On rocky ground – The ALC system in England and Wales

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On rocky ground – The ALC system in England and Wales

John Aynsley 04 Dec 2018
This blog looks at the Agricultural Land Classification (ALC) system in England and Wales, and how the lack of refinement within the classification system causes problems for planners and communities alike.
The ALC system was devised and introduced by the Ministry of Agriculture, Fisheries and Food (MAFF, now DEFRA) in 1966. It ratified five categories with which land can be graded, with Grade 1 being ‘excellent quality’ and Grade 5 being land of ‘very poor’ quality. Grade 3 constitutes about half of the agricultural land in England and Wales, and it is further divided into two subgrades, designated 3a and 3b.
The basis for classifying land is a set of criteria, listed below from most to least important:
Climate - climate is regarded as more favourable as temperature increases and with moderate rainfall, exposure and frost risk;
Site Limitations – the gradient of the site has a direct impact on the effectiveness of farm machinery. Flood risk also impacts ALC as the risk and frequency of flooding informs crop choices and impacts upon yield; and
Soil Quality – there are many variables within the soil that inform the classification. These include texture, structure, depth, chemical identity, moisture and erosion.
Grade 1, Grade 2 and Subgrade 3a are considered to be the ‘Best and most versatile agricultural land’ and it is this land that is given a higher status when considering development as NPPF paragraph 170 states[1];
“Planning policies and decisions should contribute to and enhance the natural and local environment by […] recognising the intrinsic character and beauty of the countryside, and the wider benefits from natural capital and ecosystem services – including the economic and other benefits of the best and most versatile agricultural land, and of trees and woodland.”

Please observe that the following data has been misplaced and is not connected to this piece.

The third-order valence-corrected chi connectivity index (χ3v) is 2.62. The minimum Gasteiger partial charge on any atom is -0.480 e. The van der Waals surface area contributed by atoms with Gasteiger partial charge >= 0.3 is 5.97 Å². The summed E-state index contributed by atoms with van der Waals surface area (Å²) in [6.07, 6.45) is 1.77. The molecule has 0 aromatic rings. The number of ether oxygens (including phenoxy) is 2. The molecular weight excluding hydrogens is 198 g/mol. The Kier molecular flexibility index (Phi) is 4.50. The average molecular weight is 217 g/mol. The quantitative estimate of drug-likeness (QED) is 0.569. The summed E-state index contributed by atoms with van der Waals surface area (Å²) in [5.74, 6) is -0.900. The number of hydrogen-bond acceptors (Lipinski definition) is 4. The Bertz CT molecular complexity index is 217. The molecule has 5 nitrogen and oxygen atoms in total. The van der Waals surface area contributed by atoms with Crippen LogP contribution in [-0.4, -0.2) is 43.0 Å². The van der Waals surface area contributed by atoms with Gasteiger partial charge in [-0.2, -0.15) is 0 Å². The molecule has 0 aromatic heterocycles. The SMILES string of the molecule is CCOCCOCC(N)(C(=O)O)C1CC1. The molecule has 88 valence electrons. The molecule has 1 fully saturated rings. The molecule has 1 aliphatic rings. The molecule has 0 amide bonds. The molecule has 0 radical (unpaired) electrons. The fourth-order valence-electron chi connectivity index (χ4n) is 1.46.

Figure 1: Agricultural Land Classification of England and Wales 1985 (ALC009)

Figure 1 was produced by hand in 1975, it is derived from the criteria outlined above and is currently used on DEFRA and Natural England’s Magic Map[2] platform under the ALC dataset. It is the only map which provides ALC for the entire country. More localised revisions were introduced in 1988, showing the difference between 3a and 3b land.
Crucially though the 1975 map does not show the subdivision of Grade 3 land, which happened in 1976. So, whilst the difference between Grade 3a and 3b is key for planning purposes, we do not have a national map base that illustrates its distribution, unless it has been surveyed post 1988. If land is designated as Grade 3, which covers half of England and Wales, then a site-specific assessment by a specialist consultant is necessary to determine whether it is 3a or 3b.
This represents a key issue in both plan-making and the determination of applications as paragraph 170 of the NPPF protects the ‘Best and Most Versatile Land’ with the footnote going further – “Where significant development of agricultural land is demonstrated to be necessary, areas of poorer quality land should be preferred to those of a higher quality.”
However, there is currently not the information available to determine the areas of poorer quality land due no assessments having been undertaken to assess the subdivisions of Grade 3.
There are options to solve this issue. The first of which would be to assess all Grade 3 land, though clearly this would not be practical or viable.
Another potential solution would be to remove Subgrade 3a from the ‘Best and most versatile agricultural land’ definition. This would have two benefits: it would provide full clarity for planners regarding which land is protected through NPPF paragraph 170 by use of Figure 1, and it would reduce the land that is considered ‘best’ to around 21%. Grade 3 could then be given is own policy protections, less restrictive than Grade 1 and 2 land, though granted a level of protection that Grades 4 and 5 do not have.
This amendment would set clear boundaries for which land constitutes ‘best and most versatile’ and therefore would allow councils to set policies which protect this land. Furthermore, it would allow councils a clearer view when they come to allocate sites and remove uncertainty for developers and communities.
This would represent an overwhelming makeover for this policy, one which I am sure would stabilise the ground upon which the policy sits.


[1] MHCLG, National Planning Policy Framework[2] DEFRA, Magic Map